Published online Feb 26, 2019. doi: 10.4252/wjsc.v11.i2.84
Peer-review started: July 24, 2018
First decision: October 5, 2018
Revised: November 1, 2018
Accepted: January 1, 2019
Article in press: January 1, 2019
Published online: February 26, 2019
The cornea provides two thirds of the eye’s refractive power as well as being the major barrier to the inner content of the eye. At present, the most effective treatment of a diseased or damaged cornea is transplantation of a donor cornea (keratoplasty). However, this is not feasible for 8-10 million individuals. Corneal research has turned to the use of stem cell-based regenerative therapies for corneal tissue regeneration. Recent in vitro studies have shown that mesenchymal stem cell-like cells from the corneal stroma (corneal-derived stromal stem cells, CSSC) contribute to corneal tissue homeostasis, presenting an immunomodulatory response, a non-immunogenic profile, and a regenerative role. Thus, CSSC may be considered an appropriate cell source for the treatment of inflammatory disorders of the cornea.
To investigate whether CSSC seeded on an amniotic membrane (AM) substrate have the ability to modulate an inflamed environment, and therefore whether they were suitable candidates for developing a cell therapy for the front of the eye.
The first objective was to optimise an in vitro injury model mimicking a corneal surface using human corneal epithelial cells (hCEC) stimulated with various injurious agents. Once optimised the second objective was to investigate whether CSSC conditioned media and then CSSC in co-culture could modulate the injury environment. The final objective was to seed CSSC on AM and investigate whether the CSSC-AM construct provided an anti-inflammatory, healing response to the injury.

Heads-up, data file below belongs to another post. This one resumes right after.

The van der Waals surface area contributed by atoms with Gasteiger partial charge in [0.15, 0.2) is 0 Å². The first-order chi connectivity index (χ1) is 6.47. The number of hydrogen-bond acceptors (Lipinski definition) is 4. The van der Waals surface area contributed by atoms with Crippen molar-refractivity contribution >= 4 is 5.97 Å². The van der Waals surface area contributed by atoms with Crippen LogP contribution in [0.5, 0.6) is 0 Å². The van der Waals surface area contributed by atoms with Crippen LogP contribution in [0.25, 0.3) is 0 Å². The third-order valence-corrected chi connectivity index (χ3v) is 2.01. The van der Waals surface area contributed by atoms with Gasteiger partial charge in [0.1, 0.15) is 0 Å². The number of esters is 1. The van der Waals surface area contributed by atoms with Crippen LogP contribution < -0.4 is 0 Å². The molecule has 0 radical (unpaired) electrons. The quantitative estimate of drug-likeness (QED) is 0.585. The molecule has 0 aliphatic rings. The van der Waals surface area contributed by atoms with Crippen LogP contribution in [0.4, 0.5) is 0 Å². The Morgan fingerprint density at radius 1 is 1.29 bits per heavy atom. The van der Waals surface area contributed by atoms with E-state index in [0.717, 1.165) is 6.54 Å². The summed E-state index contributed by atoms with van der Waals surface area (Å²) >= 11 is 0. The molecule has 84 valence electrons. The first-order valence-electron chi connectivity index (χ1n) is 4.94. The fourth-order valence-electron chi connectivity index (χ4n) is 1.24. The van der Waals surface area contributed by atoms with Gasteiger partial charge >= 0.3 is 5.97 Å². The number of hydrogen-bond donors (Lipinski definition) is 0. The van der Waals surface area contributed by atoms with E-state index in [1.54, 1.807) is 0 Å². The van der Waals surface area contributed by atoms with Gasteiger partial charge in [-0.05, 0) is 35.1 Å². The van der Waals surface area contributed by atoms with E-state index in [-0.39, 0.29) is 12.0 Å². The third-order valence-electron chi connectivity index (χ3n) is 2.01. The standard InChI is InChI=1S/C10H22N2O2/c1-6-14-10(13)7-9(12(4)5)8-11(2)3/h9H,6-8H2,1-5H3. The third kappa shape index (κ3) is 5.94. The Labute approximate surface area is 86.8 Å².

Treatment of hCEC with ethanol and pro-inflammatory cytokines were compared in terms of viability loss, cytotoxicity, and pro-inflammatory cytokine release in order to generate the novel in vitro injury. Co-culture experiments were performed with CSSC alone and with CSSC-AM constructs. The effect of injury and co-culture on viability, cytotoxicity, interleukin (IL)-6 and IL-8 production, and IL1B, TNF, IL6, and CXCL8 mRNA expression were assessed.
An optimal injury of 20% (v/v) ethanol for 30 s with 1 ng/mL IL-1 beta was developed. Co-culture of the injury model with CSSC inhibited loss of hCEC viability caused by injury. Enzyme linked immunosorbent assay and PCR showed a significant reduction in the production of IL-6 and IL-8 pro-inflammatory cytokines and reduction in pro-inflammatory cytokine mRNA expression during co-culture with CSSC alone and with the AM construct.
The novel findings of this study confirm the therapeutic potential of the CSSC and the possible use of AM as a cell carrier for application to the ocular surface.
The novel injury model developed in this study can be adapted for studying the therapeutic effects of many different agents. The findings of this study may lead to the development of practise changing cell therapies for treatment of inflammatory disorders of the cornea in clinic.